# If a,b,c,d are positive integers with a sum of 63, what is the maximum value of ab + bc + cd ? (By using calculus to solve it)) [closed]

If $$a,b,c,d$$ are positive integers with $$a+b+c+d=63,$$ what is the maximum value of $$ab+bc+cd?$$

I treated this as an optimization problem and tried to solve it but I did not make any progress.

## closed as off-topic by José Carlos Santos, Shailesh, YuiTo Cheng, Jyrki Lahtonen, LeucippusJun 6 at 4:07

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• How did you try to solve this? Various methods are possible. You could usefully explain the context in which calculus arises - is this an example to illustrate a particular method? – Mark Bennet Jun 5 at 7:04

This was recently posted on youtube.

Anwyway, $$ab + bc + cd = (a+c)(b+d) - ad$$

To maximize the objective, set $$ad = 1$$ and make $$(a+c)\times (b+d)$$ as close to square as possible.

$$32\times 31 - 1 = 991$$

• I know. I just wanted to know how to solve this using calculus – Percy04 Jun 5 at 7:38
• Calculus applies to continuous functions. Restricting $a,b,c,d$ to integers suggests to me to try other avenues first. Calculus works best over real numbers. – Doug M Jun 5 at 7:45

Given $$a+b+c+d=63$$.

Denote $$f(a,b,c,d)=ab+bc+cd$$.

We solve the question by Lagranges multiplier method.

Consider $$F(a,b,c,d,\lambda)=ab+bc+cd+\lambda(a+b+c+d-63)$$, where $$\lambda$$ is Lagrange multiplier.

Applying necessary conditions for maximum of $$f$$ i.e $$\frac{∂F}{∂a}=\frac{∂F}{∂b}=\frac{∂F}{∂c}=\frac{∂F}{∂d}=\frac{∂F}{∂\lambda}=0$$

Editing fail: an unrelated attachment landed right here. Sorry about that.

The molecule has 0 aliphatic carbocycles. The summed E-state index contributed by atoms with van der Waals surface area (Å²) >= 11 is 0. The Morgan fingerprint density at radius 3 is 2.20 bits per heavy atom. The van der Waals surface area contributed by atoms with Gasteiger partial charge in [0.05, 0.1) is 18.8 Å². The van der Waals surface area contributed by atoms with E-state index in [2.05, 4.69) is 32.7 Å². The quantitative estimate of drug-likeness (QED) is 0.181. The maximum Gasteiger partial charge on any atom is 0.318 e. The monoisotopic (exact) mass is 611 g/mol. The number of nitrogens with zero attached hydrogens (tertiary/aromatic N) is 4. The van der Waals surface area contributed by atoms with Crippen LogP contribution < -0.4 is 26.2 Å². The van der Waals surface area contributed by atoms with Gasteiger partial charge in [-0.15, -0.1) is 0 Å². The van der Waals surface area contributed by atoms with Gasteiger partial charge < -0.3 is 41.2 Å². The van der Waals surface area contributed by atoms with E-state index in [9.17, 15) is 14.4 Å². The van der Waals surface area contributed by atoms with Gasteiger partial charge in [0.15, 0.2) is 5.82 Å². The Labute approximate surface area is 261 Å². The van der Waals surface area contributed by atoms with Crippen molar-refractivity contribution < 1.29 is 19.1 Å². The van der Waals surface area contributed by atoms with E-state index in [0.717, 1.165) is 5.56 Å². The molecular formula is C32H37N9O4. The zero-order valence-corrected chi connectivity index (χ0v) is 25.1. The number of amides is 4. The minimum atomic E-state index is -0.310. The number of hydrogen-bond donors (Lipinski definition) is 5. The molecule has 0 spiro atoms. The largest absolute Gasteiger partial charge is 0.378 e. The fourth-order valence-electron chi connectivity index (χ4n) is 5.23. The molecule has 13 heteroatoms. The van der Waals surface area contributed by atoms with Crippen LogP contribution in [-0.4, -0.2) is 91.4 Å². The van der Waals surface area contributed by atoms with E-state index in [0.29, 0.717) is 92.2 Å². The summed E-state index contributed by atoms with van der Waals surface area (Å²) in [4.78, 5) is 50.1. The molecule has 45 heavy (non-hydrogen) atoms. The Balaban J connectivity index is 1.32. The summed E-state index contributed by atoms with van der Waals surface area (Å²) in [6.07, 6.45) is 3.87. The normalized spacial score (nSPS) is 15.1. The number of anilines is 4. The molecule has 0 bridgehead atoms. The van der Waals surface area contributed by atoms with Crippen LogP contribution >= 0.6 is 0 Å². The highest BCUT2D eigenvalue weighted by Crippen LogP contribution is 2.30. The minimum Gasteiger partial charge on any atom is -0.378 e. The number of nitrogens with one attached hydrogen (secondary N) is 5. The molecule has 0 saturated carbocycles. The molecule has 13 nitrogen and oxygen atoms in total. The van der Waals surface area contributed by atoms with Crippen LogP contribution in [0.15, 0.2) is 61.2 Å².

We get $$b+\lambda=0, a+c+\lambda=0, b+d+\lambda=0, c+\lambda=0\quad \text{and}\quad a+b+c+d=63$$

$$\implies a=0, d=0, \lambda=-\frac{63}{2}, c=\frac{63}{2}, b=\frac{63}{2}$$

Since we need $$a, b, c, d$$ to be integers, so for $$b$$ and $$c$$ we can test the closest values of $$31$$ and $$32$$.

Hence $$ab+bc+cd \lt 992$$.

Therefore maximum value of $$ab+bc+cd$$ is $$991$$.

Another way to see this:

Note that the function can be written $$ab+c(b+d)$$ with $$b+d\gt b$$ so given fixed $$b$$ and $$d$$ we want $$c$$ as large as possible and $$a$$ as small as possible, so $$a=1$$.

Similarly we can express the function as $$(a+c)b+cd$$ so $$d=1$$ and $$b$$ is as large as possible.

This gives us $$b+c+bc$$ as the total with $$b+c=61$$ so the maximum value of the function is the maximum of $$61+bc$$ for $$b+c=61$$

Then maximising a product when the sum is fixed is well known; the identity $$4bc=(b+c)^2-(b-c)^2$$ will do the trick - $$b$$ and $$c$$ have to be as close together as possible.

Let $$a=x+1,$$ $$b=y+1$$, $$c=z+1$$ and $$d=t+1$$.

Thus, $$x+y+z+t=59$$, where $$x,$$ $$y$$, $$z$$ and $$t$$ are non-negatives and by AM-GM we obtain: $$ab+bc+cd=(x+1)(y+1)+(y+1)(z+1)+(z+1)(t+1)=$$ $$=xy+yz+zt+x+2y+2z+t+3=xy+yz+zt+y+z+62\leq$$ $$\leq xy+yz+zt+tx+59+62=(x+z)(y+t)+121\leq$$ $$\leq\left(\frac{x+z+y+t}{2}\right)^2+121=991.25.$$ Id est, $$ab+bc+cd\leq991,$$ but for $$(a,b,c,d)=(1,30,31,1)$$ we have equality, which says that we got a maximal value.

• why did you replace y+z with 59+tx? Shouldn't it have been 59-t-x? – MathDude3013 Jun 17 at 14:40
• Because y+z<=59 – Michael Rozenberg Jun 17 at 15:30
• Dude, how did you get the 'tx' term? – MathDude3013 Jun 17 at 16:23
• @MathDude I just added this term and the sum was increased. – Michael Rozenberg Jun 17 at 16:25